With nearly 70 million dogs and more than 74 million cats in American households, per the American Veterinary Medical Foundation, it isn’t a surprise that many individuals will need to deal with pet loss at some point in their lives. Whether there are children in your home or not, handling the death of a pet can be a difficult matter. After all, they truly do become part of the family, leaving you to manage the vast array of emotions you will feel as a result.
Seek Professional Guidance
If you have never dealt with the loss of a pet before or you have children or other pets who are having a difficult time coping, the ASPCA offers a pet loss hotline. You can call and talk to someone who can give you advice for handling your specific situation. Their website also offers other resources that can help you deal with the loss of your pet and help your children handle the news.
Create a Memorial for Your Pet
Even if you aren’t able to bury your pet, creating a memorial can be a great way to remember the life you shared with your furry friend. Plant a special tree in your yard, order a plaque with your pet’s name on it, hold a funeral service, create a shadowbox with your pet’s name tag, favorite toy and collar, put together a scrapbook or even write a letter to get your emotions out. If you are trying to help someone else cope with the loss, consider sending one of the sympathy gifts at FTD.com. A memorial will give you a positive way to remember your pet.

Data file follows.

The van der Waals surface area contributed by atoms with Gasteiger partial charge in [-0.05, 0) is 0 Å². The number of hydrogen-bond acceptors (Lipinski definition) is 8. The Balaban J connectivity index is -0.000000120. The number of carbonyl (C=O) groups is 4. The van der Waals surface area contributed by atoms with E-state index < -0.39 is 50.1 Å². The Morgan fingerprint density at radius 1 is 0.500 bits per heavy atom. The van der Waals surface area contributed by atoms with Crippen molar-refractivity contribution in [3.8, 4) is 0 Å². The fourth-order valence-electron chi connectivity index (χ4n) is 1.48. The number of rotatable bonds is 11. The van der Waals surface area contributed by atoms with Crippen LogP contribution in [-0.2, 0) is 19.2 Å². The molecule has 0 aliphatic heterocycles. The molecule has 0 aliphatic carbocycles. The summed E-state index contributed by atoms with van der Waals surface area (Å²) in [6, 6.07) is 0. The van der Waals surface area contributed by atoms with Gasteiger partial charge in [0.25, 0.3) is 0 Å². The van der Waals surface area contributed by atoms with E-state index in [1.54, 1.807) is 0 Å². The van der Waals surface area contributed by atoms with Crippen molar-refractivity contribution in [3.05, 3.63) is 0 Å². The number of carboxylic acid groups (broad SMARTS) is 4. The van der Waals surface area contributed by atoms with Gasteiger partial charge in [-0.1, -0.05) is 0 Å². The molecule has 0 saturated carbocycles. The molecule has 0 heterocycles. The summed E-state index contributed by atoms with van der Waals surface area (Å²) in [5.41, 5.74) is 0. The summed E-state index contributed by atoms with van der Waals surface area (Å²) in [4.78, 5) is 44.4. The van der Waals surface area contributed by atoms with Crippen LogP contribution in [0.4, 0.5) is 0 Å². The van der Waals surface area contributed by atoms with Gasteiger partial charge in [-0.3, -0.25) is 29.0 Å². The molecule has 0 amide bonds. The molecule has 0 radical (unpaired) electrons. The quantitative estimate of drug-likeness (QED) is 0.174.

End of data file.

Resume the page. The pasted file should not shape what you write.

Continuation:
Understand the Grief Process
People go through a specific grief process. However, there is no way to predict how long each stage will last for an individual. When grieving for a pet, it is important to let each person heal as long as it takes. Never tell someone they should be over it by now simply because you are. Remember, it is perfectly normal for everyone to go through the stages of grief, which include denial, anger and sadness. When you become frustrated, remind yourself that the pain will lessen over time. Eventually, you will reach the stage of acceptance and feel better able to move on.
The length of the grieving process varies for each person, but the way grief is expressed will also vary. Some individuals will show physical signs of grief, while others may express their grief through their social interactions, emotions, intellectual behavior and spirituality. There is no right or wrong to grieve.
Moving on After Your Loss
It can be difficult to think about right away, but there may come a time when you are ready to get another pet. The most important thing you need to remember when you are getting a new pet is to allow yourself time to grieve, especially if you have children in the house. Getting a new pet too quickly can impede the grieving process and may even cause issues for bonding with the new pet. Make sure every member of your family is ready before you head out to adopt a new dog or cat to bring into the family.